How Africa is embracing cleantech
I have recently noted that cleantech is booming globally, but what does it mean for Africa ? In today’s post I will try to give a few answers to this crucial question as still 600 million Africans have no access to electricity.
To a study titled Mega Trends in Africa: A bright vision for the growing continent ” Investment in renewable power in Africa is set to grow from a total of US$3.6-billion in 2010 to $57-billion by 2020. “
I have found several other articles on cleantech in Africa in the past few weeks. Let’s review the main ones.
The coal-powered national electricity company is frank about its role in making South Africa the continent’s worst contributor to global warming, but Eskom says it also has plans and pledges in place to ensure it does its part to save the world.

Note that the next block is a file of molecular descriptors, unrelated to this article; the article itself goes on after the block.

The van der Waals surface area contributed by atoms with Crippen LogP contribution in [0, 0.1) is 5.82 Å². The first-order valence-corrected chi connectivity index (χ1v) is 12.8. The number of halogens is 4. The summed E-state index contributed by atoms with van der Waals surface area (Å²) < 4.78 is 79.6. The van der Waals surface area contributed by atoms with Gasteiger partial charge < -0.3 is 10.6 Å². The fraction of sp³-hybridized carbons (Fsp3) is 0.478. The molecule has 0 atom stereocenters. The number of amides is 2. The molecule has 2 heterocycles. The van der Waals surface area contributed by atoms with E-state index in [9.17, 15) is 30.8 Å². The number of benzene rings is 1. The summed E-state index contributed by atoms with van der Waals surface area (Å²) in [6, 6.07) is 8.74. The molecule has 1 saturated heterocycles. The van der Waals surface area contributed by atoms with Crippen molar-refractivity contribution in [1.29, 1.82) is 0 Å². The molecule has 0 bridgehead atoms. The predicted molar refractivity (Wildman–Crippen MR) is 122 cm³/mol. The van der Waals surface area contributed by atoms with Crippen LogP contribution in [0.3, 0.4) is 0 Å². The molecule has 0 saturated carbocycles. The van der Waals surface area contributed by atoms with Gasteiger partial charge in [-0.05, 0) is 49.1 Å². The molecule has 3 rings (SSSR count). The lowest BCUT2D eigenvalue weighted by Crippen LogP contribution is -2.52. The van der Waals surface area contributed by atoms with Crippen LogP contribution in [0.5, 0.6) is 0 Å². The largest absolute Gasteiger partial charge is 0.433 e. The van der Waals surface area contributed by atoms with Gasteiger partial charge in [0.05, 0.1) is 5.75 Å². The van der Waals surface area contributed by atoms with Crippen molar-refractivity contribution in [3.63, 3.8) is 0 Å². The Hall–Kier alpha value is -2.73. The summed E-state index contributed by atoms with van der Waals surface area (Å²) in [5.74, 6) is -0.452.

(…) The government also has set a goal of doubling its power generating capacity by 2030 to more than 89,000 megawatts. The cheapest way to do that, Lennon said, would be to continue relying on coal.
Instead, proposals announced in May call for about 46 per cent of the generating capacity to come from coal and more than 26 per cent from renewable sources such as hydro, wind and solar.
A massive new renewable energy project is being planned in Morocco that will combine hydropower and wind power in one single location — a world’s first, at least at this scale. The 1 gigawatt project will double the existing hydropower capacity of Morocco.
(…) Morocco has quite admirable renewable energy goals: 10% of electricity by next year, and 42% of electricity from solar power by 2020.
At double the size of China’s Three Gorges Dam, the 40 GW Grand Inga hydropower project, to be built on the Congo River under an agreement between the Democratic Republic of Congo and South Africa, will be the world’s largest by a wide margin.
It will increase Africa’s electricity generating capacity by one-third.
(t)he Ethiopian Electric Power Coroporation (EEPCO) this past week announced it’s starting construction of six wind power projects and one geothermal power plant.
In total, electricity generation capacity for the renewable energy projects totals more than one gigawatt (1 GW), Ethtiopian news service NewsDire reported.